Memory (we have practice tests and each word missed is written out 5 or 6 times first two tests, and then 10 times each subsequent test).

Just to be evil - every now and then when it is a difficult week, I may ask them about the word they're struggling with.

What I will say is both DDs learn their words for their tests, but only one has good recall of spelling weeks later.


Mashabell Mon 28-Jan-13 07:17:51

How do you teach it so it sticks or is it just something that comes with time?
It mainly comes with time, by children writing and having their mistakes corrected. Gap-filling excercises of various kinds help.
Sadly, there are huge differences between children in their ability to learn to spell. Some just remember, make few mistakes, get few corrections, love writing and spelling tests and go from strength to strength.
With weaker spellers, teachers have to be selective in how many mistakes they correct in their writing, in order to prevent them from writing very little so as to avoid getting many words wrong. And the less they write, the less they learn.
Pretty much every teacher knows that spelling tests are useless for weak spellers, but many parents ask for them, especially if they used to get good marks in them as children and believe that the tests helped them to become good spellers, not realising that they were just lucky to be born with a brain that can memorise better than most.

The bottom line is that learning to spell English correctly is very largely a matter of memorisation and we are all much better at remembering some things than others. With some things we just have to work at it, and don't succeed well even then.

Research indicates that learning takes place more easily when the child is relaxed (adults too, come to that) and that's why I can never understand the stress we put our children through - and ourselves as well.
For children who know that they find remembering spellings difficult, it is very difficult to be relaxed about it, but it helps if parents can stay as relaxed about it as they can manage.
If it was up to me, we would reduce this stress on children, by removing some of the worst gremlins from English spelling, but most people, dislike that suggestion.
The diffiulties of learning to spell English are caused entirely by its irregularities:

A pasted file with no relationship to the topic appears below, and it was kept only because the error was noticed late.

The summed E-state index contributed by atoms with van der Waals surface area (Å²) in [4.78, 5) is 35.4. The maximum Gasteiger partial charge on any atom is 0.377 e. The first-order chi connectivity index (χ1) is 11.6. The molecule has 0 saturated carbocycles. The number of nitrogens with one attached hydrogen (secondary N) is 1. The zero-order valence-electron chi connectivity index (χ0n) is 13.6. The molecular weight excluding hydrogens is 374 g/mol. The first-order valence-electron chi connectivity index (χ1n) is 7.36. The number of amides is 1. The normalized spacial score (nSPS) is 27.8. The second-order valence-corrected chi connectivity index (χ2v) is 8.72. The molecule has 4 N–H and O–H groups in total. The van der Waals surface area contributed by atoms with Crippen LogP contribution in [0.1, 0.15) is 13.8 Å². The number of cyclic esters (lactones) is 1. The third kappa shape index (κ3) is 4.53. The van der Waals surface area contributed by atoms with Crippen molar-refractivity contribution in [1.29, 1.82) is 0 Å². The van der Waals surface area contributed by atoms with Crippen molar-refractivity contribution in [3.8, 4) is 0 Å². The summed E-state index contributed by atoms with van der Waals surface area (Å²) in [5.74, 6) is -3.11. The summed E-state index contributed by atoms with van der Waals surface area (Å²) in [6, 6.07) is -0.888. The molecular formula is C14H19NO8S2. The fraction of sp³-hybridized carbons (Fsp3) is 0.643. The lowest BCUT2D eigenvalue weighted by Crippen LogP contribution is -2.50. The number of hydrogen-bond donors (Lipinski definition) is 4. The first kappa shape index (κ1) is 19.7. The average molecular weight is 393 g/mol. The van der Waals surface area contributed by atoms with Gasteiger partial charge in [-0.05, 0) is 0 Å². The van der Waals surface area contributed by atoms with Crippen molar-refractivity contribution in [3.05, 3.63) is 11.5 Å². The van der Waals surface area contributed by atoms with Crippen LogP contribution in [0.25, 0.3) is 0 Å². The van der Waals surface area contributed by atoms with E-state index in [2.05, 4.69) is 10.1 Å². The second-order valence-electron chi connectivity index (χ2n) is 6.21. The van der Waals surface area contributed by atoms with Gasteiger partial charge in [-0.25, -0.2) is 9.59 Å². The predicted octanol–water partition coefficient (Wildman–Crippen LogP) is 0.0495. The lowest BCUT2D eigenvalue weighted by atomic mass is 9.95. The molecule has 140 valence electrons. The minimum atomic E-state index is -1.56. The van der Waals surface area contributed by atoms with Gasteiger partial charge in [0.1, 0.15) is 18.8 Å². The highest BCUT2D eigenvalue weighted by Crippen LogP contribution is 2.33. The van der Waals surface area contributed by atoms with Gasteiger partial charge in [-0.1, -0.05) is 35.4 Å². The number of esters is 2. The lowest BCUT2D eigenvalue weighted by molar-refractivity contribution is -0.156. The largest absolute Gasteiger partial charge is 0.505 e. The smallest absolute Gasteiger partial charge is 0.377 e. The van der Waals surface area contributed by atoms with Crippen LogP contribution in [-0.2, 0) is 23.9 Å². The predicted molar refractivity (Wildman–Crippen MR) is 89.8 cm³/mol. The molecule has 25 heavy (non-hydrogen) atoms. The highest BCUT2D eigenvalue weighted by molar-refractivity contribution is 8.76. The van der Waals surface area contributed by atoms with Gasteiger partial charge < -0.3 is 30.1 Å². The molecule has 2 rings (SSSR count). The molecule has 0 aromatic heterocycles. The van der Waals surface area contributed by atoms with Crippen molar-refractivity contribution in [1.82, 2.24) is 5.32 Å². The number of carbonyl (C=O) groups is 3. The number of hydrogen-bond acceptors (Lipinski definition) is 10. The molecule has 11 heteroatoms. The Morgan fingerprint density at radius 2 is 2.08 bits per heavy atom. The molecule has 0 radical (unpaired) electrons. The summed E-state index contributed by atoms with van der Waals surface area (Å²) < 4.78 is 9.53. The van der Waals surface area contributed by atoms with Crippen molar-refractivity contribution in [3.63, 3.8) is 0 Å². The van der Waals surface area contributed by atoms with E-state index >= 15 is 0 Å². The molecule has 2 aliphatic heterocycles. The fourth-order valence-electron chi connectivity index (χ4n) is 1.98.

cool - school, soup...; mash - machine....; speak - seek, shriek....
Really weak spellers tend to feel less bad about their disabilities if they are helped to understand this, i.e. it's not them but the spellings which are stupid. Their logical brains have trouble coping with them.
It worked for my dyslexic son who has ended up as uni lecturer.

seeker Mon 28-Jan-13 07:24:10

There is loads of evidence that spelling tests do no good at all, and many schools no longer do them. Spelling comes with time and writing. My dd got 100% in every spelling test throughout primary, but her actual functional spelling was and is awful.

Artigene Mon 28-Jan-13 07:48:13

I can't believe how hard those spellings are. My Y2 DD is on the top table for spellings and this week has words like heard, does, real, likes... I've often wondered why they don't stretch her table further as she says they all get full marks but the comments on this thread suggest its pointless anyway. There is such variation in Y2, her best friend's spellings included "up".

diplodocus Mon 28-Jan-13 13:11:10

I also find this really odd. My yr DDs spellings are if anything even harder - e.g. articulate, machinery, chemical. They are obviously not words she's likely to use in the near future, and while she can learn them for a test, they certainly don't stick. I understand the principle i.e. that they're based on the sounds they're looking at in phonics, but can't understand why they don't use more common examples - there are so many much more common words she can't spell.

SunflowersSmile Mon 28-Jan-13 17:33:24

No spelling tests here.
Do get words to put into a sentence which seems more sensible to me.
The school used to send spellings home to learn but quite traumatic for some children.
I have a child who was good at spelling tests but on the same day would spell the word wrong in writing afterwards. Pointless.
Op- those spellings do seem hard and I would be cross about words being sent home that the child did not know meaning of.

Thanks PastSellByDate that is really helpful. And thanks Mashabell that is really good.
I agree that there are so many other words that she could be learning that will actually be useful to her in her writing. They seemed so abstract and I couldn't discern a pattern to them. I have now ordered a whiteboard and some magnetic letters so we can play some games with the words to see if this will help them to stick in her brain.

mrz Mon 28-Jan-13 19:00:20

Write the letters on post it notes and let her build up the words on the fridge or table

Ooo mrz that is a great idea thanks.